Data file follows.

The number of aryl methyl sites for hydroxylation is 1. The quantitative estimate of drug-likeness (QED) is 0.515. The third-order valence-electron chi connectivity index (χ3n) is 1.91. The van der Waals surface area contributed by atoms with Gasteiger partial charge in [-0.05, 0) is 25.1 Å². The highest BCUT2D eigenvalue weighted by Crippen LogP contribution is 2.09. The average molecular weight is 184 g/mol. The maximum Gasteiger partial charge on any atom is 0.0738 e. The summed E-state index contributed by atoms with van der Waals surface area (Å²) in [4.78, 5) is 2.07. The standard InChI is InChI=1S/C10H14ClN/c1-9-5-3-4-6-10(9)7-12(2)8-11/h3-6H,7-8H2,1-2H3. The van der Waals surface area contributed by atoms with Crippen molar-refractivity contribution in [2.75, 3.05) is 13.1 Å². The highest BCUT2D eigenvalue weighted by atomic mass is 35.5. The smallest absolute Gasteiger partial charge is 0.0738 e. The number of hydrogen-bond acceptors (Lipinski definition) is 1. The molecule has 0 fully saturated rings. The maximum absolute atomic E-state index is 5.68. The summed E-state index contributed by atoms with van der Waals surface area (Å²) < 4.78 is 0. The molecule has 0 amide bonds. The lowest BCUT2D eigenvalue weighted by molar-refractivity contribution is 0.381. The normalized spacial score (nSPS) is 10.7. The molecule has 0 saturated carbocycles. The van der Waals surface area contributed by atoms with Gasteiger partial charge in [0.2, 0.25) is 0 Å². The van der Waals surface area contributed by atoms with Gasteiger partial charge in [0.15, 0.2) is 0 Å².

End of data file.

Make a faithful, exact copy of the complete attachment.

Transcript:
The number of aryl methyl sites for hydroxylation is 1. The quantitative estimate of drug-likeness (QED) is 0.515. The third-order valence-electron chi connectivity index (χ3n) is 1.91. The van der Waals surface area contributed by atoms with Gasteiger partial charge in [-0.05, 0) is 25.1 Å². The highest BCUT2D eigenvalue weighted by Crippen LogP contribution is 2.09. The average molecular weight is 184 g/mol. The maximum Gasteiger partial charge on any atom is 0.0738 e. The summed E-state index contributed by atoms with van der Waals surface area (Å²) in [4.78, 5) is 2.07. The standard InChI is InChI=1S/C10H14ClN/c1-9-5-3-4-6-10(9)7-12(2)8-11/h3-6H,7-8H2,1-2H3. The van der Waals surface area contributed by atoms with Crippen molar-refractivity contribution in [2.75, 3.05) is 13.1 Å². The highest BCUT2D eigenvalue weighted by atomic mass is 35.5. The smallest absolute Gasteiger partial charge is 0.0738 e. The number of hydrogen-bond acceptors (Lipinski definition) is 1. The molecule has 0 fully saturated rings. The maximum absolute atomic E-state index is 5.68. The summed E-state index contributed by atoms with van der Waals surface area (Å²) < 4.78 is 0. The molecule has 0 amide bonds. The lowest BCUT2D eigenvalue weighted by molar-refractivity contribution is 0.381. The normalized spacial score (nSPS) is 10.7. The molecule has 0 saturated carbocycles. The van der Waals surface area contributed by atoms with Gasteiger partial charge in [0.2, 0.25) is 0 Å². The van der Waals surface area contributed by atoms with Gasteiger partial charge in [0.15, 0.2) is 0 Å².